The Perpetual Calendar

 

  HOW'S IT CALCULATED?

Ever wonder how the infamous "They" go about generating perpetual calendars. Well, wonder no more. To calculate the day on which a date falls, use the following method:
 

Compute the values a ,m , and y as follows--

Formula for 'a' Term
 

Formula for 'm' Term

 

Formula for 'y' Term

Then for the Julian calendar (used from 1 January 45 B.C. until 4 October 1582 B.C.E) calculate the following--

Julian Calendar Calculation

Note that mod 7 represents a modulo 7 calculation. The modulo of a number is generated by dividing the number by the modulo base (in this case 7) and reporting what's left over (the remainder of the division). So the result of a

mod 7 (50) = mod (50/7) = 1 (since 50/7 = 7 with a remainder of 1)

Then for the Gregorian Calendar (used from 15 October 1582 A.D. * )--

Gregorian Calendar Calculation

NOTE:

  • All divisions are integer divisions; remainders are thrown out
  • The value of d represents the days of the week as follows:
     

0 = 

Sunday

4 = 

Thursday

1 = 

Monday

5 = 

Friday

2 = 

Tuesday

6 = 

Saturday

3 = 

Wednesday

 

 

*11 days were added to the year in 1582, so 4 October was followed by 15 October.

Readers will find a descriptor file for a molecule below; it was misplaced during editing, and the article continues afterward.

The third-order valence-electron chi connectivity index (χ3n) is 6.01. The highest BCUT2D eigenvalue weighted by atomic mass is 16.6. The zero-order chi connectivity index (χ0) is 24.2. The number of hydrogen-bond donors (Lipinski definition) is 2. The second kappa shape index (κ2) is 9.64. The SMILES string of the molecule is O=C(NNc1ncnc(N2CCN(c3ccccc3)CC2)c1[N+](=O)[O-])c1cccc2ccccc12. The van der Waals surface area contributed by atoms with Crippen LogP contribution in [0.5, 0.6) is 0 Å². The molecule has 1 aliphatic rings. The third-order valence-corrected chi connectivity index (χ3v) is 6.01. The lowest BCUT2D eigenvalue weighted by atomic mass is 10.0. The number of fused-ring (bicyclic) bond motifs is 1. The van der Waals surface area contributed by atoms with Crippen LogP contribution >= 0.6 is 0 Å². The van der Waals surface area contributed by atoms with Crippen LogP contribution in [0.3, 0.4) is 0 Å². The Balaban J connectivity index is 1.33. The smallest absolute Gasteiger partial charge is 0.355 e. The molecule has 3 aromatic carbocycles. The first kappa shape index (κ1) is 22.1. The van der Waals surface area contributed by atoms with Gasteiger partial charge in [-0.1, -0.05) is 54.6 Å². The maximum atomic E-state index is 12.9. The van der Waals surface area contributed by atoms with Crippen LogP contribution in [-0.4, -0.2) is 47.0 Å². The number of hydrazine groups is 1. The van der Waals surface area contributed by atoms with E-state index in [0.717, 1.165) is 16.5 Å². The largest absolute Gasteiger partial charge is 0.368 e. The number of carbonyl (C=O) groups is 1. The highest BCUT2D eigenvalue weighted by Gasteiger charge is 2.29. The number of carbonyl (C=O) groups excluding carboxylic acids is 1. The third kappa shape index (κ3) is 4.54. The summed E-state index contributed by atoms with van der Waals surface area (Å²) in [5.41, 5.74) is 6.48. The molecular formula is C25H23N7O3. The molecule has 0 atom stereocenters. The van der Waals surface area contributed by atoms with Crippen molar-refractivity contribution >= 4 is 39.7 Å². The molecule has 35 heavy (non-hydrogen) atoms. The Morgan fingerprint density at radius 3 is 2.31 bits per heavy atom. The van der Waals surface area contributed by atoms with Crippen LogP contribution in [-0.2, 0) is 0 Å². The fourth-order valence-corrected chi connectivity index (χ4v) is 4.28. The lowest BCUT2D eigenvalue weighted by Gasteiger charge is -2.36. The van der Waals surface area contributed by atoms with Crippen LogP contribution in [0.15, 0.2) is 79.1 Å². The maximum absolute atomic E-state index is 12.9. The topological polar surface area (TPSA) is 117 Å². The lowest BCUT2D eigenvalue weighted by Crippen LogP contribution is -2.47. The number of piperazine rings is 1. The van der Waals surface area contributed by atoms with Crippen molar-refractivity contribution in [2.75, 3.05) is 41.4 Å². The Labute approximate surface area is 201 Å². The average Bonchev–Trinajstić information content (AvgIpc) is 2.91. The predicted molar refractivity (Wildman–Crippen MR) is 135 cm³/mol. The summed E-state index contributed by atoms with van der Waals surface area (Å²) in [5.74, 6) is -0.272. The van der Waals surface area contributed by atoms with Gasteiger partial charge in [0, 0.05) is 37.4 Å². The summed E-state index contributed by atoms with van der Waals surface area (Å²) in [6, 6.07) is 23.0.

Example. If you want to know what day of the week June 4, 1998 fell on, you'd calculate it as follows:

GIVEN:

    month = 6
    day = 4
    year = 1998

CALCULATIONS:
 

  • a = (14 - 6)/12 would normally equal 8/12, but since this is an integer division, the result of the division is 0 with a remainder of 8 . . . and since in integer division we throw out remainders,a = 0
  • m =6 + 12(0) - 2 = 4
  • y = 1998 - 0 = 1998
  • d = mod 7 [ 4 + 1998 + 1998/4 - 1998/100 + 1998/400 + {31(4)}/12 ]
  • d = mod 7 [ 4 + 1998 + 499 - 19 + 4 + 10 ]    Remember: all divisions are integer divisions
  • d = mod 7 [ 2501 - 19 + 14 ]
  • d = mod 7 [ 2501 - 4 ]
  • d = mod 7 [ 2496 ]
  • 2496/7 = 356 with a remainder of 4.  So . . .
  • d = 4 which we see from the table means Thursday

If you check with a 1998 calendar, you'll see that this is correct.
 

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Copyright 1998 Rich Hamper 

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Last Updated:

Sunday, January 20, 2008